A new Associated Press report affirms what many have long known: the global struggle against Islamic fascism is, in some respects, a remote control war. From the robots used against roadside bombs, to the unmanned aerial vehicles (UAVs) operating overhead, our military forces are relying, more than ever, on remotely operated systems to save lives and expand capabilities.
The AP article reports that flying time for military UAVs passed 500,000 hours during the year that just ended. That reflects a continuing surge in drone activity that began two years ago; since then, the number of flying hours logged by UAVs has more than tripled, from 150,000 in 2005, to more than a half-million hours in 2007.
Figures obtained by the wire service also note that the Air Force doubled its use of drones between January and October of last year--the same time frame that corresponded with the U.S.-led troop surge. With more units engaged on the ground, the demand for persistent surveillance increased, putting more strain on UAV units. Ironically, there have been a number of recent press reports on the "surge" in UAV accidents in Iraq, while ignoring the jump in flight activity. Go figure.
A Pentagon official interviewed for the story predicts that demand for the drones will remain high, despite the projected decline in ground units. That will (likely) renew the debate over UAV employment, and how much coverage is really required for on-going operations. Accidents aside, the sustained, high operations tempo of Predator, Raven and Global Hawk units puts added pressure on crews, maintenance personnel, the logistics system--and the extensive intelligence network used to process information gathered by UAVs.
A few months ago, the outgoing commander of Air Combat Command--which controls much of the Air Force's drone assets--suggested that many UAV sorties devoted to the IED hunt were, essentially, wasted. General Ron Keys, who retired in October, observed that UAV flights had uncovered only a few roadside bombs, and suggested that the drones might be better employed on other missions.
Not surprisingly, Keys' suggestion fell on deaf ears. While UAVs may have been marginally successful in spotting IEDs, they have been quite useful on other missions, including the surveillance (and sometimes, the targeting) of high-value assets. Along with SOF personnel on the ground, Predators kept watch on terrorist mastermind Abu Musab al-Zarqawi before an F-16 finally killed him.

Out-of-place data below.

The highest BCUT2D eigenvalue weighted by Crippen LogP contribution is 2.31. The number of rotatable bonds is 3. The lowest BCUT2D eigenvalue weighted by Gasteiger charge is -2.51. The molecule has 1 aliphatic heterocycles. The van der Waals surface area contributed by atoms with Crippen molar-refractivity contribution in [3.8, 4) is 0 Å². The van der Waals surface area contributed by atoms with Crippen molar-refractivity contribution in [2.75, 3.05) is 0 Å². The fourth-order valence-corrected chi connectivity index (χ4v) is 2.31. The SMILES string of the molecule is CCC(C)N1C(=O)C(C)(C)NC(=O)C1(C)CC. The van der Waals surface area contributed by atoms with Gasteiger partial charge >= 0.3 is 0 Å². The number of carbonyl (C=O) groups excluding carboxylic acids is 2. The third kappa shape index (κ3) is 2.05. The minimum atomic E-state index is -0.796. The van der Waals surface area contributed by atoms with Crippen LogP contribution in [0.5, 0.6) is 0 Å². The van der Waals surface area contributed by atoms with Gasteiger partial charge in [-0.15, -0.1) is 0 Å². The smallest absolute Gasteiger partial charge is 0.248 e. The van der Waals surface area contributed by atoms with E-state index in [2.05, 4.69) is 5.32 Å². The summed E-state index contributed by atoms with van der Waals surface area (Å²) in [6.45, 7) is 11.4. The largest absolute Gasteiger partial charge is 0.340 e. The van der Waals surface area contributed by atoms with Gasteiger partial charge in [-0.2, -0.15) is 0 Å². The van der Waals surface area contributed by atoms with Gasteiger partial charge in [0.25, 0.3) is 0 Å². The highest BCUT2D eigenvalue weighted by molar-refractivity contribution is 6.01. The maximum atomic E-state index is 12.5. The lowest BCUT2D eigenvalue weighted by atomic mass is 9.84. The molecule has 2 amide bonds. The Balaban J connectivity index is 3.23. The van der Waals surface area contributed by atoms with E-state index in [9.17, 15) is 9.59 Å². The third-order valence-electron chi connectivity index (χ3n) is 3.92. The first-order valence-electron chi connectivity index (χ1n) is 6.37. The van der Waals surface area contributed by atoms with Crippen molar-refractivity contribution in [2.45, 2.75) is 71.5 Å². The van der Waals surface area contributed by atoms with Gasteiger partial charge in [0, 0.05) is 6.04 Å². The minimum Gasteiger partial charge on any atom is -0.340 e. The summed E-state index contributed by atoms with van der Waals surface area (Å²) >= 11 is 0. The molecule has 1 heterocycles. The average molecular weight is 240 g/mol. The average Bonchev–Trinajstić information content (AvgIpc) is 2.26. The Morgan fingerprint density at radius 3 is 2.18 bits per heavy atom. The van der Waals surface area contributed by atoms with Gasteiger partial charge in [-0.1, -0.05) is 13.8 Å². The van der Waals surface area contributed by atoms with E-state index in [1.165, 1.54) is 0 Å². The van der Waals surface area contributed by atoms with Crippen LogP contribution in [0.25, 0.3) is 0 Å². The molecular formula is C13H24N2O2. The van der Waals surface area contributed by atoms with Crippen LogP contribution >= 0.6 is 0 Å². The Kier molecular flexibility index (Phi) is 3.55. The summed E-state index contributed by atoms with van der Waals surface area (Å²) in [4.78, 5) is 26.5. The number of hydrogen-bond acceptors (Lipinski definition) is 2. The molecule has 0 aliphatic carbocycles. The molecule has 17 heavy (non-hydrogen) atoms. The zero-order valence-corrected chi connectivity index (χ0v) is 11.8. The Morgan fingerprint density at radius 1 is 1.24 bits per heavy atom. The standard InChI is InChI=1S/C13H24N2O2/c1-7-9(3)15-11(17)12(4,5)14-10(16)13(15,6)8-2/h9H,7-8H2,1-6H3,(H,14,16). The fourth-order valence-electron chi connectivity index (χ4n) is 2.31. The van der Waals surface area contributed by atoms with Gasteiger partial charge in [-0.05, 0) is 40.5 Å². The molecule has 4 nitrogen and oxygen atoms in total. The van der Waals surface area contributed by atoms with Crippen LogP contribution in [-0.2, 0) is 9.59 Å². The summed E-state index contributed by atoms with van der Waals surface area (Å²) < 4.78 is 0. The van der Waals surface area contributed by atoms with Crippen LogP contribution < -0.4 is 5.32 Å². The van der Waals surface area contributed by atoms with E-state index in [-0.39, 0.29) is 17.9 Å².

More recently, Predators and Ravens were instrumental in eliminating insurgent anti-aircraft teams that produced a spike in U.S. helicopter losses. The UAVs tracked enemy gunners back to their safe houses and training areas, allowing them to be eliminated by other aircraft, or by drones firing Hellfire missiles.
Another factor in the UAV "surge" has been increased access to their video feeds by troops on the ground. Introduction of a system called Rover has allowed ground units to "see" what the drone is watching, and order immediate strikes by the drone pilot. Before Rover, ground commanders only had a vague idea of what the UAV could see, and approving an attack took as long as 45 minutes. Not surprisingly, a lot of terrorists got away before Rover was widely deployed.
With UAV units facing a similar operations schedule in 2008, the burden of meeting that demand will be felt beyond the squadron level. Major Commands (MAJCOMs), the Air Force and the Defense Department must find a way to fully fund the flying schedule---and the intel support system--even at the expense of other programs. Resolving that issue will be just as important as juggling unit deployments and crew schedules to keep those UAVs in the skies over Iraq and Afghanistan.